The Best Campaign Of 2010
Chris Cillizza says it was Harry Reid’s re-election campaign:
Reid began the cycle with one foot in the political grave. He had the worst possible situation for a politician seeking reelection: he was both universally known and not at all well liked by Nevada voters.
Early attempts to change that dynamic by Reid weren’t encouraging. Ads he ran touting his work to save jobs at City Center in downtown Las Vegas hurt more than they helped as Reid’s standing in polls eroded even further.
If the positive phase of the Reid campaign wasn’t particularly good, the negative end of it was a master stroke.
All successful politicians are a little — or maybe more than a little — lucky. And, Reid got lucky when former state Assemblywoman Sharron Angle won the Republican nomination to face him back in June.
(Reid’s campaign does deserve some credit for Angle’s primary win as they spent months hammering former state Republican party chairman Sue Lowden — the presumed frontrunner for the GOP nod — over her now-infamous comment that healthcare would benefit from a bartering system.)
From the moment Angle officially won the Republican nomination, the Reid team began a systematic negative campaign against her that will go down in history as one of the best ever. Angle was constantly on defense in the fall — trying to beat back Reid-generated stories about her comments on Social Security, Medicare and just about everything else.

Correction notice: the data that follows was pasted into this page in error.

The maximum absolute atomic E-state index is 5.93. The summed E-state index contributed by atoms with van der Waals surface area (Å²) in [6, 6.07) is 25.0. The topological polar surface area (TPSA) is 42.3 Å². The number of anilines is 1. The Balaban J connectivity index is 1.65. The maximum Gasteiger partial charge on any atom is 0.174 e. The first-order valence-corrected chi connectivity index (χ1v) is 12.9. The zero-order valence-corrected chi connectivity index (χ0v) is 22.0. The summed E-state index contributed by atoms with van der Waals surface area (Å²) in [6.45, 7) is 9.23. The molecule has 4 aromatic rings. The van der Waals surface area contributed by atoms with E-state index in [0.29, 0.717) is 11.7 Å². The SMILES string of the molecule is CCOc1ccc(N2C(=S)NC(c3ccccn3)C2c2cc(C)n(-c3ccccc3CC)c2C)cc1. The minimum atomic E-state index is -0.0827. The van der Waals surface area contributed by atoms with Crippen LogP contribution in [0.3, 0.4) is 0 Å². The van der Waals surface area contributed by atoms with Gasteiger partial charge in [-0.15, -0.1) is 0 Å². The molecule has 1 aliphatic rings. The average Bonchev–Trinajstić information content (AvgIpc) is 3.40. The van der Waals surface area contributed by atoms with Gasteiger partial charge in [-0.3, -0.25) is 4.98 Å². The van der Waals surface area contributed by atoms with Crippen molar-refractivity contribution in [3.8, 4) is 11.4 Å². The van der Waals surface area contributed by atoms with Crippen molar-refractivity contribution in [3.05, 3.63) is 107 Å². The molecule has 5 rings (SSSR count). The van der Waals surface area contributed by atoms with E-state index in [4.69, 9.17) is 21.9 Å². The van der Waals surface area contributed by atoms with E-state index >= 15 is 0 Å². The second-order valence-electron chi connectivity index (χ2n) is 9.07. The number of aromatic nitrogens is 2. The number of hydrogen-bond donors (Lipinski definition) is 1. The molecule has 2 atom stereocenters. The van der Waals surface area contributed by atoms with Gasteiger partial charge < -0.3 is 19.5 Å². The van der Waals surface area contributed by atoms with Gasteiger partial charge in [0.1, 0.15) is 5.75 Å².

The strategy reflected the simple reality of Reid’s political predicament: his only chance to win the race was to turn it into a “devil you know versus the one you don’t” choice for voters.
Reid was simply not going to get more popular in the course of the campaign. That’s a hard pill for any politician to swallow — people genuinely don’t like me but I can win if they like my opponent less — and, to the Nevada Senator’s credit, he did so without complaint.
The end result was something almost no political observer — the Fix included — thought could happen: Reid didn’t just win but took a majority of the vote.
I really don’t think there’s any question that Cillizza is right here. A year ago, people were already writing Harry Reid’s epitaph and he came back and beat his opponent by a larger majority than any of the pre-election polling was showing him with. However, while Reid’s effective campaign deserves most of the credit here, I think Reid should consider sending a thank you card to Sharron Angle, because without her mis-steps, verbal miscues, bizarre campaign strategy, and even more bizarre relationship with the media, I don’t think he could’ve done it.
Update: Cillizza lists a number of runners-up, but it occurs to me that he left one off the list. As I noted earlier today, it now seems all but official that Lisa Murkowski will become the the first person to be elected to the Senate by a write-in campaign since Strom Thurmond did it 1954. That fact alone would seem to merit her inclusion in the list.